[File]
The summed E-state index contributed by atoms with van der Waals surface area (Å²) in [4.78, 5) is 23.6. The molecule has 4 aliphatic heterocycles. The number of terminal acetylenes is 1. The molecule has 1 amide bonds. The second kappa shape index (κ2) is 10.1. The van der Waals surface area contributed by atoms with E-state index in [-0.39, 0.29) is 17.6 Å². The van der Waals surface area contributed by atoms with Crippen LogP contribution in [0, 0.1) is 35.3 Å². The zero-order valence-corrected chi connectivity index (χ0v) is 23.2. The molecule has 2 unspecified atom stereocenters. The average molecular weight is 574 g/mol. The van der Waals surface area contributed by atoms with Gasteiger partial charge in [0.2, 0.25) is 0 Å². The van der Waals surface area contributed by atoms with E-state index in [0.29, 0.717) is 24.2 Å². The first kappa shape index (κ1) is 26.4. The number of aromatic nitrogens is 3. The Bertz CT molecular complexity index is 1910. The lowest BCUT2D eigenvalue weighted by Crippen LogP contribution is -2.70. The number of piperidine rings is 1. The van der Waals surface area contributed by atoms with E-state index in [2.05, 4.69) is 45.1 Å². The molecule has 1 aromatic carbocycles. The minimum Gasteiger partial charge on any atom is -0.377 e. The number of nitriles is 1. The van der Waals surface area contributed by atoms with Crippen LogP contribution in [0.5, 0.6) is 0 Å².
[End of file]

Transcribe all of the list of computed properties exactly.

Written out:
The summed E-state index contributed by atoms with van der Waals surface area (Å²) in [4.78, 5) is 23.6. The molecule has 4 aliphatic heterocycles. The number of terminal acetylenes is 1. The molecule has 1 amide bonds. The second kappa shape index (κ2) is 10.1. The van der Waals surface area contributed by atoms with E-state index in [-0.39, 0.29) is 17.6 Å². The van der Waals surface area contributed by atoms with Crippen LogP contribution in [0, 0.1) is 35.3 Å². The zero-order valence-corrected chi connectivity index (χ0v) is 23.2. The molecule has 2 unspecified atom stereocenters. The average molecular weight is 574 g/mol. The van der Waals surface area contributed by atoms with Gasteiger partial charge in [0.2, 0.25) is 0 Å². The van der Waals surface area contributed by atoms with E-state index in [0.29, 0.717) is 24.2 Å². The first kappa shape index (κ1) is 26.4. The number of aromatic nitrogens is 3. The Bertz CT molecular complexity index is 1910. The lowest BCUT2D eigenvalue weighted by Crippen LogP contribution is -2.70. The number of piperidine rings is 1. The van der Waals surface area contributed by atoms with E-state index in [2.05, 4.69) is 45.1 Å². The molecule has 1 aromatic carbocycles. The minimum Gasteiger partial charge on any atom is -0.377 e. The number of nitriles is 1. The van der Waals surface area contributed by atoms with Crippen LogP contribution in [0.5, 0.6) is 0 Å².